Where your mind goes, you go? (Part 2)

Is there some other way to resolve the duplication problem that acknowledges this insight? Remember that according to Parfit, we all agree that if my brain is transplanted into someone else’s
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If your brain, along with your memories and personality, is transplanted into another human body, would you now inhabit that new body? If someone was in a car accident and suffered amnesia, can we still consider that to be the same person? On 23 February, Michelle Maiese shared her ideas about the connection between the psychological and biological self. Below, Michelle continues a deeper exploration into human existence and questions which factors make up our personal identities. The dominant approach to personal identity says that a person persists over time by virtue of facts about psychological continuity. However, this approach faces a so-called duplication problem: a single person can be psychologically continuous with two or more persons. Derek Parfit’s solution is to suppose that what we care about in survival is psychological continuity and connectedness, which is a form of continued existence that does not imply identity through time. Even when psychological continuity is. . .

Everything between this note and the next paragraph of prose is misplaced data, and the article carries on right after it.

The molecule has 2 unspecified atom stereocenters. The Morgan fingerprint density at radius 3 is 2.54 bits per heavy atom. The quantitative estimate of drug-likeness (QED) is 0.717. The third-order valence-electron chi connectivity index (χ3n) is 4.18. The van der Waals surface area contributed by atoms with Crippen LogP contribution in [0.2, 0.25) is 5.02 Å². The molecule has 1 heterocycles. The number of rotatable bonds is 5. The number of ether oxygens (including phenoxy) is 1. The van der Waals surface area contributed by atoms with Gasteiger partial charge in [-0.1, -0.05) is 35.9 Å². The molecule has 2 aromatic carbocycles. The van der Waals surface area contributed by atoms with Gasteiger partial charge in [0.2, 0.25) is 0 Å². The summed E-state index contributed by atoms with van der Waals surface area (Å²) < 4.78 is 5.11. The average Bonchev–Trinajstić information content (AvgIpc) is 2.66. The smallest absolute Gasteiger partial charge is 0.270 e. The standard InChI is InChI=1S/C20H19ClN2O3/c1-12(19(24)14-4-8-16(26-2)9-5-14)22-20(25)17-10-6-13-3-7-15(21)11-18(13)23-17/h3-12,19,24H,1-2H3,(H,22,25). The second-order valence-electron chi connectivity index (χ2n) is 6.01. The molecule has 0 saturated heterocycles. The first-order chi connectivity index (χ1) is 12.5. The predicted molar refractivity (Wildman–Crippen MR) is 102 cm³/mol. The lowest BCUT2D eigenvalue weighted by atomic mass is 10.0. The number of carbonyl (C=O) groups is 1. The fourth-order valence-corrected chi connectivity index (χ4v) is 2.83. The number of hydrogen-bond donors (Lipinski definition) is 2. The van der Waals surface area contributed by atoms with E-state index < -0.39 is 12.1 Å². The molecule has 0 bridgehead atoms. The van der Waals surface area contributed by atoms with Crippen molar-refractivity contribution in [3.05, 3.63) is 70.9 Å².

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News source: OUPblog » Philosophy

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